How do I get into the dog biz? ($40,000 and a dream of dog poo)

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Are you a dog-loving self-starter? The Wall Street Journal‘s Sarah Needleman offers up a listing of some of the franchises available to those looking to delve into the world of pets and the humans who spend money on them — from agility gyms to dog daycare centers to pet waste removal service dispatchers. Is this your call of doody?

Zoom Room (www.zoomroomonline.com). Founded in 2007 by Jaime Van Wye, Zoom Room specializes in dog-agility training, which involves weave poles, tunnels, teeter totters and other equipment. The company began franchising in 2009 and to date has sold seven units. No previous dog training experience is required to become a Zoom Room franchisee. Start-up costs range on average from $95,185 to $171,160, which includes the company’s $35,000 franchise fee, plus three months’ rent, operating expenses, initial inventory, utilities, equipment, signage, permits, legal fees, training, travel costs, software, marketing support and more.

Dogtopia (www.dogdaycare.com): This doggie day-care franchise provides overnight boarding, spa treatments, training classes and an array of retail items for pooches, including stylish sweaters, collars, leashes and bandanas. The company, based in North Bethesda, Md., was founded by Amy Nichols in 2002 and began offering franchises in 2005. Its 23 units are located throughout the country; two more are currently in development. The estimated initial investment to purchase a Dogtopia ranges from $242,900 to $458,300, plus the company’s franchise fee of $40,000. (For veterans only, that fee is $36,000.)

Fetch! Pet Care (www.fetchpetcare.com): This home-based franchise offers consumers an alternative to kennel boarding by providing in-home, overnight or daily care to any kind of pet. Founded by Paul Mann in 2002, the Walnut Creek, Calif., company began franchising two years later and now has 180 units nationwide. It charges a $15,000 franchise fee, and start-up costs average an additional $10,000 to $15,000 for training, equipment, advertising, supplies, insurance and more.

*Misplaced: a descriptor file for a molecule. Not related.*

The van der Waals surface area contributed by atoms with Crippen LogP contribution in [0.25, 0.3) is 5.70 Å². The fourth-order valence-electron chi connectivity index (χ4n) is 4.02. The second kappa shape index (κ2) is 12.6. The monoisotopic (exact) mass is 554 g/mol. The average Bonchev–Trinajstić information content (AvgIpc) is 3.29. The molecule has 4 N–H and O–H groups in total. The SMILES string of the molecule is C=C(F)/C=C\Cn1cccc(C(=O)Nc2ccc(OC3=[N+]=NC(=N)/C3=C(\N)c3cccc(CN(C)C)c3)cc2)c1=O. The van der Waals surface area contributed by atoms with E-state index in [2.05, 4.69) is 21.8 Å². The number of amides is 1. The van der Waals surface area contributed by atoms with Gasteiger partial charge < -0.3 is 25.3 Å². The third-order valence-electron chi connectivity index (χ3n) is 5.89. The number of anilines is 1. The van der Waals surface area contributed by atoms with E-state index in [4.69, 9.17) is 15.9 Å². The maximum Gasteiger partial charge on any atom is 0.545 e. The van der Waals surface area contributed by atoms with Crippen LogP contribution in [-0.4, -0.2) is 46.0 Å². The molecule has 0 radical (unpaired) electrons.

DoodyCalls (www.doodycalls.com): Headquartered in Charlottesville, Va., DoodyCalls boasts 35 franchisees throughout the nation who specialize in cleaning up after dogs. Recently, the 11-year-old business expanded its services to appeal to cat owners by offering to wash and sanitize litter boxes. Franchisees charge customers weekly rates of $14 to $16 to clean one litter box and $15 to $20 for removing dog waste. The cost of opening up a DoodyCalls unit ranges from $44,730 to $71,920, depending on the number of vehicles the buyer plans to use.

Pet Depot (www.petdepot.net): Labrador Franchises Inc.’s Pet Depot has been in business since 1991. The Glendora, Calif., company began franchising in 2001 and today has 34 units, plus one veterinary hospital. New franchises with both a retail store and hospital can be built in almost any state for an upfront $40,000 fee. For retail stores only, the initial fee is $30,000. Additional start-up costs range from $250,000 to $800,000 for equipment, inventory and training, says founder Roman Versch. Some states require buyers of the company’s veterinarian hospital to be licensed veterinarians.

Camp Bow Wow(www.campbowwowusa.com): Who says camp is just for kids? Camp Bow Wow and its sister brands, Home Buddies and Bow Wow Behavior Buddies, provide 24-hour care for dogs. This includes large indoor and outdoor play areas, campfire treats, baths and cabins with cots, plus home-care services such as dog walking, waste removal and pet sitting. Founded by Heidi Ganahl in 2000, the Boulder, Colo., company started franchising in 2003 and currently has 275 units in 39 states, plus one in Canada. It charges buyers a $50,000 franchise fee. Initial start-up costs average $150,000 for basics such as, lease negotiations and training.

 

2 Responses

  1. Melva Chafins

    May 6, 2013 3:26 pm

    The first thing to remember with a franchisor is that they are there to sell you a franchise. Even the best franchisor out there will attempt to market their product and downplay other franchises. What you want to realize here is that their goal and game is to have successful franchisees but that does not prevent them from possibly making a wrong fit with you. You are your best advocate. Keep your head and do not let their enthusiasm become overwhelming to you. `.

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